The remarkable Professor Henry Thomas Harrison

The remarkable Professor Henry Thomas Harrison

Lot 1630 in our July Fine Art sale comprises a group of belt buckles and mounts awarded as prizes to famous Victorian strongman Professor Henry Thomas Harrison.

 

These include an engraved belt buckle, awarded to Henry Harrison engraved with the legend 'for his unrivalled powers in wielding the Indian Clubs, at the Grand National Fete in Lord Hollands Park, 5 & 6th August 1852’, a second engraved belt buckle features an image of Professor Harrison wielding the clubs, taken from a highly significant Illustrated London News article of 14th August 1852. An article which brought the Professor’s feats of strength to the attention of the Victorian public and ignited a craze for exercise. 

 

Lot 1630, Estimate £400 - £600

 

An article by Conor Heferman discusses Professor Harrrison's remarkable contribution to the popularisation of Indian Club exercises in Victorian Britain and the subsequent American adoption: 'Presenting a strong, well proportioned physique, Harrison became the embodiment of what the Clubs could offer. In 1852, the Illustrated London News wrote emphatically that the ‘Professor’ had only begun to train with the clubs three years previously and now sported the following measurements: Round the chest, 37 1/2 inches; Round the upper arm 13 7/8 inches; Round the forearm 13 l/4 inches. Harrison was an advocate of progressive overloading with the Indian Clubs, beginning with 7 pounds in each hand and moving up to “with perfect ease two clubs, each weighing 37 pounds, and his heaviest weighs 47 pounds.” Harrison is a particularly important figure in the history of the Indian Clubs in the West as not only was he honoured by Queen Victoria for his physical prowess with the clubs, he also helped to spread the Indian Club phenomena to the US with the help of Sim D. Kehoe. Harrison’s greatest impact in the British Isles was to help further the profile of the Indian Clubs amongst the general populace. Newspaper reviews of Harrison’s feats and his acknowledgement from Queen Victoria helped to popularize the Clubs throughout England. Soon after the London News piece, Indian Clubs had become a regular part of the exercise for children and adults of both sexes'.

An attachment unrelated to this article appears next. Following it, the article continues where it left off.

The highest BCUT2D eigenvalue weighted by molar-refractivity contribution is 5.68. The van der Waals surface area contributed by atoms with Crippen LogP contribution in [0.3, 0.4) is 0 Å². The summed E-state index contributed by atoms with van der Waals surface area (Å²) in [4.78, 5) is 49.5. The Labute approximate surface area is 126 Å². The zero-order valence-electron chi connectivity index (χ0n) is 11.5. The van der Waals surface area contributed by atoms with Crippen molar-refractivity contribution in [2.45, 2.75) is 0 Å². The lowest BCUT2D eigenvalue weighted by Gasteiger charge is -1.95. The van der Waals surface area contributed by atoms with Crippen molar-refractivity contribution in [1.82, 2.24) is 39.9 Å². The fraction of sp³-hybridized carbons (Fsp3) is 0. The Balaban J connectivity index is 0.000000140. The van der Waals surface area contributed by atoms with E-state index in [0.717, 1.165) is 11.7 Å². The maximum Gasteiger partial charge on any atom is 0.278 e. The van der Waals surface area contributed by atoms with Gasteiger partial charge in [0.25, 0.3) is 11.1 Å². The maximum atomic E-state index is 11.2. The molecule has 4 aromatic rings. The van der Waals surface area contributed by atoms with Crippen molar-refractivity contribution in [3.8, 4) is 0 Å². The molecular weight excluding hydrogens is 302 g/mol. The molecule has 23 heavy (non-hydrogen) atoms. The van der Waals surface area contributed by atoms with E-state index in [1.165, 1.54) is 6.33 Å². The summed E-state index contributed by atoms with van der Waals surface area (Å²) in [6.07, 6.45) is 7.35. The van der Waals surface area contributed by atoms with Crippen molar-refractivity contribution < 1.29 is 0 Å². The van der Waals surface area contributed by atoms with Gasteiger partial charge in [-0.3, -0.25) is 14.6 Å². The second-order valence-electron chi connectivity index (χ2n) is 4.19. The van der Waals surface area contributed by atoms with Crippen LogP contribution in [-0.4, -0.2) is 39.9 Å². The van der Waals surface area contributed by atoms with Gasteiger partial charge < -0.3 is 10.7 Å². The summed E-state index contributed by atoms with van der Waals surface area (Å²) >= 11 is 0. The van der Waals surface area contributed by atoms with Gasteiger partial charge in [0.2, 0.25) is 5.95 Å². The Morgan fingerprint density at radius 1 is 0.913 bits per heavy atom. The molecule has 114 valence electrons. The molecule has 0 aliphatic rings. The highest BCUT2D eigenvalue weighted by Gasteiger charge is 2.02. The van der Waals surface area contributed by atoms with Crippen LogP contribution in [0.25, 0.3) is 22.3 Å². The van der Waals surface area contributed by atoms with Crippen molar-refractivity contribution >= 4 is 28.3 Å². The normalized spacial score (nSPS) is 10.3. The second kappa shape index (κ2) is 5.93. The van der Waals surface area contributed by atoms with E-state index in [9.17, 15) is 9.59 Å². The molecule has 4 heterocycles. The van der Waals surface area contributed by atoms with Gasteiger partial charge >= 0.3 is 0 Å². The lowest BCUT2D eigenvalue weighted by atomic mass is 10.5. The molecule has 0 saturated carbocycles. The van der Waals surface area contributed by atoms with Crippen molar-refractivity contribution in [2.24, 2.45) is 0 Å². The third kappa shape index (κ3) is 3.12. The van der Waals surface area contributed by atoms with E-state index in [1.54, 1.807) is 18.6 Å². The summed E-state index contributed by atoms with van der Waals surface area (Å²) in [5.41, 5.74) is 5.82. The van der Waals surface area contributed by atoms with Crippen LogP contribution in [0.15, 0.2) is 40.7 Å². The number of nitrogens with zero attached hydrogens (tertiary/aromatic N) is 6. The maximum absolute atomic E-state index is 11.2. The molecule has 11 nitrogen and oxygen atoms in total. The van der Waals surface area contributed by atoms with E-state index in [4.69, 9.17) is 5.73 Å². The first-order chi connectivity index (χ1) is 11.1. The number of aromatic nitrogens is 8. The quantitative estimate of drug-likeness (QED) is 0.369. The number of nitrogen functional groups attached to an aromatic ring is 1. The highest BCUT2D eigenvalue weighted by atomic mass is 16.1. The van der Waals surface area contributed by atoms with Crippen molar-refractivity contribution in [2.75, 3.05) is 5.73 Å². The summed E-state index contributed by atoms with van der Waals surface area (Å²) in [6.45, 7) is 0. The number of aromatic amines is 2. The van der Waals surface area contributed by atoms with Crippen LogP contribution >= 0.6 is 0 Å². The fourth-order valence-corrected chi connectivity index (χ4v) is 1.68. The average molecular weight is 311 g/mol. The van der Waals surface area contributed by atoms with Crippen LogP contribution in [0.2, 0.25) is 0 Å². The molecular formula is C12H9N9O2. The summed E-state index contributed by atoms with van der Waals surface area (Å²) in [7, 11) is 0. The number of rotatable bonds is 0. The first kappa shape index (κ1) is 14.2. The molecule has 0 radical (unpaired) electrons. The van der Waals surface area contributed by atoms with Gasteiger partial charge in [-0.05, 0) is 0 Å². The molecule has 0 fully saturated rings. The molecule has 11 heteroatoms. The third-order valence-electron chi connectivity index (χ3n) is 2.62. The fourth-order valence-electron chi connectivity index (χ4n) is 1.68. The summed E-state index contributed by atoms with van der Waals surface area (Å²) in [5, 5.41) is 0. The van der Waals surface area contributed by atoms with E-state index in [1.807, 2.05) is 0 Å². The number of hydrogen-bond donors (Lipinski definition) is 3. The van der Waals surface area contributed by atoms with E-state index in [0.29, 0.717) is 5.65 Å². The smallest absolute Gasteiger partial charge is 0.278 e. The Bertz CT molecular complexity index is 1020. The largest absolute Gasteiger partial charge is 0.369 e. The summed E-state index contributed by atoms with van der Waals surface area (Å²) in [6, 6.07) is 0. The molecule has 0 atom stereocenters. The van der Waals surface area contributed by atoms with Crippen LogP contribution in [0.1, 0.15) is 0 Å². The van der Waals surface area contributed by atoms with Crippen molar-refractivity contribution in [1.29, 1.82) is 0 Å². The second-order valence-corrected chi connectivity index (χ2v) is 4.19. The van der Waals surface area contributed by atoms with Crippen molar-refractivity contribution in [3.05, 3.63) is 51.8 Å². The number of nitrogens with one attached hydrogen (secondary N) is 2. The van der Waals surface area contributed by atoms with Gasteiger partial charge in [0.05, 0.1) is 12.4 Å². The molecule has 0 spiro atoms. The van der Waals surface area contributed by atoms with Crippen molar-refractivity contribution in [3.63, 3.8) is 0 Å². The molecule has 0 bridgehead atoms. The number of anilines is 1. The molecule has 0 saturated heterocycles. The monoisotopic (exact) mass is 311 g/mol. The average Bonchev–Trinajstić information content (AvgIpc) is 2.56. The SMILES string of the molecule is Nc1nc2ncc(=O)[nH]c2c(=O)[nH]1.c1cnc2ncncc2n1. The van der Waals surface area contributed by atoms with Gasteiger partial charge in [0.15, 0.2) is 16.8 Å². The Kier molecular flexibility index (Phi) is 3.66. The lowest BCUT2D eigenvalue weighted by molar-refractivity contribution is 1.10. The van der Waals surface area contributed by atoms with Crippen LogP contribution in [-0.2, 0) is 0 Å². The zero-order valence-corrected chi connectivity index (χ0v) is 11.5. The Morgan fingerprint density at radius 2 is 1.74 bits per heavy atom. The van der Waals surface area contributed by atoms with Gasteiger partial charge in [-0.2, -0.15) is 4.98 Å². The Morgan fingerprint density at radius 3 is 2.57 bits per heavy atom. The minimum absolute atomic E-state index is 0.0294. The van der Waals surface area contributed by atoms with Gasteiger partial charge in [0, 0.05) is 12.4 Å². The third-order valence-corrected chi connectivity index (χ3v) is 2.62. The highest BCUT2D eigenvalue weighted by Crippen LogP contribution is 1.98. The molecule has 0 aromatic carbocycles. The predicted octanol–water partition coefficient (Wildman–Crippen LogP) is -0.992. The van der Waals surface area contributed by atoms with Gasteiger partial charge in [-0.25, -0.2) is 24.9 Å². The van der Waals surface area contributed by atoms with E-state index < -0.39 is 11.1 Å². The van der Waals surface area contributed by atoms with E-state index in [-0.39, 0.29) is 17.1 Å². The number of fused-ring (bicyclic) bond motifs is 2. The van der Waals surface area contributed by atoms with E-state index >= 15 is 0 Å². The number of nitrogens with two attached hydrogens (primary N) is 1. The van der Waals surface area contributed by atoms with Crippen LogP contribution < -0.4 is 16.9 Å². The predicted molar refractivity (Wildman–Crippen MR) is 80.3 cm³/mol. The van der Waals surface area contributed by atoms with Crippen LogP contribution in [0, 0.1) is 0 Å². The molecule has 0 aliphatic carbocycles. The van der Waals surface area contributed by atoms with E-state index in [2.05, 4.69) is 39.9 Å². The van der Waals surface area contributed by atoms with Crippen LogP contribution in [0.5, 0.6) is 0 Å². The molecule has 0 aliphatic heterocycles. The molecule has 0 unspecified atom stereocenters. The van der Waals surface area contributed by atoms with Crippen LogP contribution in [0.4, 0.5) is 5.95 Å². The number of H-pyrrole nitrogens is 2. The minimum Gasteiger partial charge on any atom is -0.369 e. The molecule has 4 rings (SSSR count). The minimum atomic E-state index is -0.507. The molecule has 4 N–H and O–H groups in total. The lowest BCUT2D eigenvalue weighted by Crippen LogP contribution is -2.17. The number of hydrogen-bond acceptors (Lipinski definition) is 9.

Estimated at £400-600 this historic group will be sold on the 3rd July
 

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The remarkable Professor Henry Thomas Harrison

Lot 1630 in our July Fine Art sale comprises a group of belt buckles and mounts awarded as prizes to famous Victorian strongman Professor Henry Thomas Harrison.

 


 

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